You can direct any questions, concerns or comments to: [email protected]

Why are we being asked to assist with building entry snow removal?

Providing safe, consistent, and reliable access and egress to the over 200 entrances to our buildings is the goal of the snow removal team.  Due to staffing issues and the unpredictability of nature, you are being asked to back up the snow removal team by assisting us if we fall short of meeting that goal.  Your assistance will be the exception not the rule and is greatly appreciated.

I’d be happy to help. What should I do?

On days when it has snowed overnight, please arrive to your building by 7:30 a.m. to assess the conditions of your building’s entrances.  If you find some entrances have not yet been cleared, remove the snow going no further than six feetbeyond the entrance.  If the snow removal tractors have come by your entrance, please shovel out to where they were unable to access.

What about weekends?

The snow removal team will maintain all building access on weekends.

How do I get a shovel?

The snow removal team has placed a shovel and a bucket of traction sand in each building on campus.  Typically, these can be found at the main entrance or main ADA entrance to your building.  Given that your assistance is the exception to typical operations, not the rule, only one shovel is provided per building.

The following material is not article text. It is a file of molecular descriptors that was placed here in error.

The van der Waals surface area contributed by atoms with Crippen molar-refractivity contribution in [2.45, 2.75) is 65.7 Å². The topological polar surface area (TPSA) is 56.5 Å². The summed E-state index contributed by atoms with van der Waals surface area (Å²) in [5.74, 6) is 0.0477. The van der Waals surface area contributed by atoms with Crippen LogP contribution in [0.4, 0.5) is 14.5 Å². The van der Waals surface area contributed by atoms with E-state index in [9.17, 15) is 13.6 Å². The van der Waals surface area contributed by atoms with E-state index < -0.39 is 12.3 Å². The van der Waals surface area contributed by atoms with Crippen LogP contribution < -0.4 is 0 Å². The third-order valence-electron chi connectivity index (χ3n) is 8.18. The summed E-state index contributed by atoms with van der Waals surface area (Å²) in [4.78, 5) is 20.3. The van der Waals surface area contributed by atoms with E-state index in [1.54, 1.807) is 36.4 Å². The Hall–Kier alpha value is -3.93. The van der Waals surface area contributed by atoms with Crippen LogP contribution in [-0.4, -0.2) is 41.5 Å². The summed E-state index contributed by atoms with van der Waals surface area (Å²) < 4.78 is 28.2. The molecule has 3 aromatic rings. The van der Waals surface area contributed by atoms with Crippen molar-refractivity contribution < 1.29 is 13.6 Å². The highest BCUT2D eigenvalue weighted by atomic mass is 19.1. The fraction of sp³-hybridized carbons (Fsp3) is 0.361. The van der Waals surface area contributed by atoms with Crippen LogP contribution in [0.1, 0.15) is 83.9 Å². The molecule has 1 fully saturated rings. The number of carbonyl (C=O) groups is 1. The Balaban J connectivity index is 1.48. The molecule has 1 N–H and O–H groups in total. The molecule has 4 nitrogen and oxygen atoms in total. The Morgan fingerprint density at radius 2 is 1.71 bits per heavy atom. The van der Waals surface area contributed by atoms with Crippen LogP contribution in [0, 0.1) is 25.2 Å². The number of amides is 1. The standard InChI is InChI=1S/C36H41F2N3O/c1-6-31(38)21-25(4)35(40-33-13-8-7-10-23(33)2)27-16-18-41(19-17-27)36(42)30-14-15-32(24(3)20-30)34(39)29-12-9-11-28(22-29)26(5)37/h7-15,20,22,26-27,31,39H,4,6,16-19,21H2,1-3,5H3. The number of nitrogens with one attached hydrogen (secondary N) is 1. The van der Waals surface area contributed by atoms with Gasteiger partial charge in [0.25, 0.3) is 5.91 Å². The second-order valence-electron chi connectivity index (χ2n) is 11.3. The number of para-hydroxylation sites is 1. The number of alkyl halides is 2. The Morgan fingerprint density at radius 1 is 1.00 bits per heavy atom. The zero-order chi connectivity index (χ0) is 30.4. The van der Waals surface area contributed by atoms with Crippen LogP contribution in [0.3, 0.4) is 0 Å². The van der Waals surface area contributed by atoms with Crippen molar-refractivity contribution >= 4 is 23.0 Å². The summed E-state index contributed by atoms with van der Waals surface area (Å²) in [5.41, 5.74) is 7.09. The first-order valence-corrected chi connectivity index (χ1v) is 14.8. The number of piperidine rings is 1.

Can I get specialized tools for my area?

Assistance should be needed only during significant snow events.  For this reason, the shovel provided is the best tool.

I don’t shovel snow that often. Any tips on how I can assist without hurting myself?

When you, or other building occupants, shovel snow please focus on safety.  There are many recourses for shoveling safely, including OSHA (  In general, it is best to:

  1. Warm up and be hydrated;
  2. Wear appropriate winter clothing;
  3. Wear shoes with good tread and preferably traction aid devices;
  4. Monitor your posture – straight back, wide stance, bend at knees;
  5. Push more, scoop and lift less;
  6. Lift with your legs, not with your back;
  7. Turn with your whole body and avoid twisting your back; and
  8. Take breaks as you need them – shoveling snow is physically demanding